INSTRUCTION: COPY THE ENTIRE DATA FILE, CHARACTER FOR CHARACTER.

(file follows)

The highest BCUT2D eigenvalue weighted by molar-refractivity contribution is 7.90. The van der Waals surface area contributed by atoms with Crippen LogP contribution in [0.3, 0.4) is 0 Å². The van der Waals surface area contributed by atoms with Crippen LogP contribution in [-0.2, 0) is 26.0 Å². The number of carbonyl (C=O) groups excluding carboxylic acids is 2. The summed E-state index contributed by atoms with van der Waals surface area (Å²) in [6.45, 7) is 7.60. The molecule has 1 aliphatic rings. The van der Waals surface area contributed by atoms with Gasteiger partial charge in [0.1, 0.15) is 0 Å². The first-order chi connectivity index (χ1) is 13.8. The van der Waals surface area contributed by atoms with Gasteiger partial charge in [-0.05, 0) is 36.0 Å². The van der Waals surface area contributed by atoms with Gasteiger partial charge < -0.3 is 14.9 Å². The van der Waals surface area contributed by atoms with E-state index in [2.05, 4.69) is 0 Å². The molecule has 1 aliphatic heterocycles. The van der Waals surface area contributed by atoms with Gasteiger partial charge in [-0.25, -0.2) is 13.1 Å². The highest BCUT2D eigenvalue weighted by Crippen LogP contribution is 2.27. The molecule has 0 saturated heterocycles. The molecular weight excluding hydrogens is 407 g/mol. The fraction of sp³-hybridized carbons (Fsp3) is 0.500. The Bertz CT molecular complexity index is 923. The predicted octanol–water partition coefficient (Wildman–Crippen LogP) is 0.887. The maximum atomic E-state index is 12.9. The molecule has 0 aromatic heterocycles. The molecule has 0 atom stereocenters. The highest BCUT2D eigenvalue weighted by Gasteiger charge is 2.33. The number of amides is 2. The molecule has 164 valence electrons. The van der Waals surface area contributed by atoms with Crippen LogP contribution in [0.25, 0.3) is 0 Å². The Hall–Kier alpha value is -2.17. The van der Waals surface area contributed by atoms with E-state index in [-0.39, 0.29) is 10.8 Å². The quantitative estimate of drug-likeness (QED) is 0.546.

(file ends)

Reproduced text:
The highest BCUT2D eigenvalue weighted by molar-refractivity contribution is 7.90. The van der Waals surface area contributed by atoms with Crippen LogP contribution in [0.3, 0.4) is 0 Å². The van der Waals surface area contributed by atoms with Crippen LogP contribution in [-0.2, 0) is 26.0 Å². The number of carbonyl (C=O) groups excluding carboxylic acids is 2. The summed E-state index contributed by atoms with van der Waals surface area (Å²) in [6.45, 7) is 7.60. The molecule has 1 aliphatic rings. The van der Waals surface area contributed by atoms with Gasteiger partial charge in [0.1, 0.15) is 0 Å². The first-order chi connectivity index (χ1) is 13.8. The van der Waals surface area contributed by atoms with Gasteiger partial charge in [-0.05, 0) is 36.0 Å². The van der Waals surface area contributed by atoms with Gasteiger partial charge < -0.3 is 14.9 Å². The van der Waals surface area contributed by atoms with E-state index in [2.05, 4.69) is 0 Å². The molecule has 1 aliphatic heterocycles. The van der Waals surface area contributed by atoms with Gasteiger partial charge in [-0.25, -0.2) is 13.1 Å². The highest BCUT2D eigenvalue weighted by Crippen LogP contribution is 2.27. The molecule has 0 saturated heterocycles. The molecular weight excluding hydrogens is 407 g/mol. The fraction of sp³-hybridized carbons (Fsp3) is 0.500. The Bertz CT molecular complexity index is 923. The predicted octanol–water partition coefficient (Wildman–Crippen LogP) is 0.887. The maximum atomic E-state index is 12.9. The molecule has 0 aromatic heterocycles. The molecule has 0 atom stereocenters. The highest BCUT2D eigenvalue weighted by Gasteiger charge is 2.33. The number of amides is 2. The molecule has 164 valence electrons. The van der Waals surface area contributed by atoms with Crippen LogP contribution in [0.25, 0.3) is 0 Å². The Hall–Kier alpha value is -2.17. The van der Waals surface area contributed by atoms with E-state index in [-0.39, 0.29) is 10.8 Å². The quantitative estimate of drug-likeness (QED) is 0.546.